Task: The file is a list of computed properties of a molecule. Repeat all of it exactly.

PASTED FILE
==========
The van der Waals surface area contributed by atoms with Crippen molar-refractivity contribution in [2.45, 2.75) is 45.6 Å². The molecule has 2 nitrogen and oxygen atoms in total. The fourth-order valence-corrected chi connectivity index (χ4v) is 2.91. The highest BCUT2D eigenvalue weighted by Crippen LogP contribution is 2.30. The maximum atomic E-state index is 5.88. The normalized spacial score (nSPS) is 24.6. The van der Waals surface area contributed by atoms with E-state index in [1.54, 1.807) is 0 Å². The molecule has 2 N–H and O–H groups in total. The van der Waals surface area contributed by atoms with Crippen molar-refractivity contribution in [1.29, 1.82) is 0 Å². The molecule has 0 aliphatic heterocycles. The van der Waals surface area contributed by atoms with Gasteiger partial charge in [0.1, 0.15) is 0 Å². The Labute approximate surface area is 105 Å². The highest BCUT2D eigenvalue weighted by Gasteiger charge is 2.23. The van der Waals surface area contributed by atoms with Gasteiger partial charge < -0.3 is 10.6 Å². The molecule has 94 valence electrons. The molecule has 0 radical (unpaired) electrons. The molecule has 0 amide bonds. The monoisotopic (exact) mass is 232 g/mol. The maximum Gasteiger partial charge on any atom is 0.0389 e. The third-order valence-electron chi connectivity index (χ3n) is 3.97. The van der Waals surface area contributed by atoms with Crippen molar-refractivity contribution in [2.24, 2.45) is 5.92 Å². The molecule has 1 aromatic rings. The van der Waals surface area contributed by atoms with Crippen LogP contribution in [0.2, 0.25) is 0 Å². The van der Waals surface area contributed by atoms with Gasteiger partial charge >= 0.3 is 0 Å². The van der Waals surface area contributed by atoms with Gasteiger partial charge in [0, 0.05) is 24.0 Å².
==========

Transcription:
The van der Waals surface area contributed by atoms with Crippen molar-refractivity contribution in [2.45, 2.75) is 45.6 Å². The molecule has 2 nitrogen and oxygen atoms in total. The fourth-order valence-corrected chi connectivity index (χ4v) is 2.91. The highest BCUT2D eigenvalue weighted by Crippen LogP contribution is 2.30. The maximum atomic E-state index is 5.88. The normalized spacial score (nSPS) is 24.6. The van der Waals surface area contributed by atoms with E-state index in [1.54, 1.807) is 0 Å². The molecule has 2 N–H and O–H groups in total. The van der Waals surface area contributed by atoms with Crippen molar-refractivity contribution in [1.29, 1.82) is 0 Å². The molecule has 0 aliphatic heterocycles. The van der Waals surface area contributed by atoms with Gasteiger partial charge in [0.1, 0.15) is 0 Å². The Labute approximate surface area is 105 Å². The highest BCUT2D eigenvalue weighted by Gasteiger charge is 2.23. The van der Waals surface area contributed by atoms with Gasteiger partial charge < -0.3 is 10.6 Å². The molecule has 94 valence electrons. The molecule has 0 radical (unpaired) electrons. The molecule has 0 amide bonds. The monoisotopic (exact) mass is 232 g/mol. The maximum Gasteiger partial charge on any atom is 0.0389 e. The third-order valence-electron chi connectivity index (χ3n) is 3.97. The van der Waals surface area contributed by atoms with Crippen molar-refractivity contribution in [2.24, 2.45) is 5.92 Å². The molecule has 1 aromatic rings. The van der Waals surface area contributed by atoms with Crippen LogP contribution in [0.2, 0.25) is 0 Å². The van der Waals surface area contributed by atoms with Gasteiger partial charge >= 0.3 is 0 Å². The van der Waals surface area contributed by atoms with Gasteiger partial charge in [0, 0.05) is 24.0 Å².